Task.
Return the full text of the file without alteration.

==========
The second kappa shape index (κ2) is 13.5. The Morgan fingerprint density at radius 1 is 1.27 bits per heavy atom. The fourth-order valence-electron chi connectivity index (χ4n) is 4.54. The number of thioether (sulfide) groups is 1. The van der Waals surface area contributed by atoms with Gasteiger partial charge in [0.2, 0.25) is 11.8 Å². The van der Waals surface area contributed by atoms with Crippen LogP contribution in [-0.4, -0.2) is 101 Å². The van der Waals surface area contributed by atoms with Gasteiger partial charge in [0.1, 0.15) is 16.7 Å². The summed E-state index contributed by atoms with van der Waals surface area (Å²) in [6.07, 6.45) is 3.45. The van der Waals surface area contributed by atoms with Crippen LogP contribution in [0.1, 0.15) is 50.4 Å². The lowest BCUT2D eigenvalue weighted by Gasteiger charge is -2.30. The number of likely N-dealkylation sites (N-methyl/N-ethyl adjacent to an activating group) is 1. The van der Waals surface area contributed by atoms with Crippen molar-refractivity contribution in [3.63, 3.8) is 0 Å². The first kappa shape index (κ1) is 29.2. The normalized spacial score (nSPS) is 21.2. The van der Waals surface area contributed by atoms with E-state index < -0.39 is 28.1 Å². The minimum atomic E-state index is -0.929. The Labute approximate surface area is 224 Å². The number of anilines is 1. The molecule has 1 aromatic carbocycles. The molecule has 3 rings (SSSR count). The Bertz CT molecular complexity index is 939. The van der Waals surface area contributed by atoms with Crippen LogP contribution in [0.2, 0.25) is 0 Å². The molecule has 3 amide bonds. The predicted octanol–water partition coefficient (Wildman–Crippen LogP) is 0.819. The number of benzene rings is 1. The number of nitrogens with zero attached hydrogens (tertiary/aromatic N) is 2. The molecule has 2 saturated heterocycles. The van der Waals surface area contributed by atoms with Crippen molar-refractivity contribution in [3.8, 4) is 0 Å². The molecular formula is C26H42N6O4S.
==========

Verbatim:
The second kappa shape index (κ2) is 13.5. The Morgan fingerprint density at radius 1 is 1.27 bits per heavy atom. The fourth-order valence-electron chi connectivity index (χ4n) is 4.54. The number of thioether (sulfide) groups is 1. The van der Waals surface area contributed by atoms with Gasteiger partial charge in [0.2, 0.25) is 11.8 Å². The van der Waals surface area contributed by atoms with Crippen LogP contribution in [-0.4, -0.2) is 101 Å². The van der Waals surface area contributed by atoms with Gasteiger partial charge in [0.1, 0.15) is 16.7 Å². The summed E-state index contributed by atoms with van der Waals surface area (Å²) in [6.07, 6.45) is 3.45. The van der Waals surface area contributed by atoms with Crippen LogP contribution in [0.1, 0.15) is 50.4 Å². The lowest BCUT2D eigenvalue weighted by Gasteiger charge is -2.30. The number of likely N-dealkylation sites (N-methyl/N-ethyl adjacent to an activating group) is 1. The van der Waals surface area contributed by atoms with Crippen molar-refractivity contribution in [3.63, 3.8) is 0 Å². The first kappa shape index (κ1) is 29.2. The normalized spacial score (nSPS) is 21.2. The van der Waals surface area contributed by atoms with E-state index < -0.39 is 28.1 Å². The minimum atomic E-state index is -0.929. The Labute approximate surface area is 224 Å². The number of anilines is 1. The molecule has 1 aromatic carbocycles. The molecule has 3 rings (SSSR count). The Bertz CT molecular complexity index is 939. The van der Waals surface area contributed by atoms with Crippen LogP contribution in [0.2, 0.25) is 0 Å². The molecule has 3 amide bonds. The predicted octanol–water partition coefficient (Wildman–Crippen LogP) is 0.819. The number of benzene rings is 1. The number of nitrogens with zero attached hydrogens (tertiary/aromatic N) is 2. The molecule has 2 saturated heterocycles. The van der Waals surface area contributed by atoms with Crippen molar-refractivity contribution in [3.8, 4) is 0 Å². The molecular formula is C26H42N6O4S.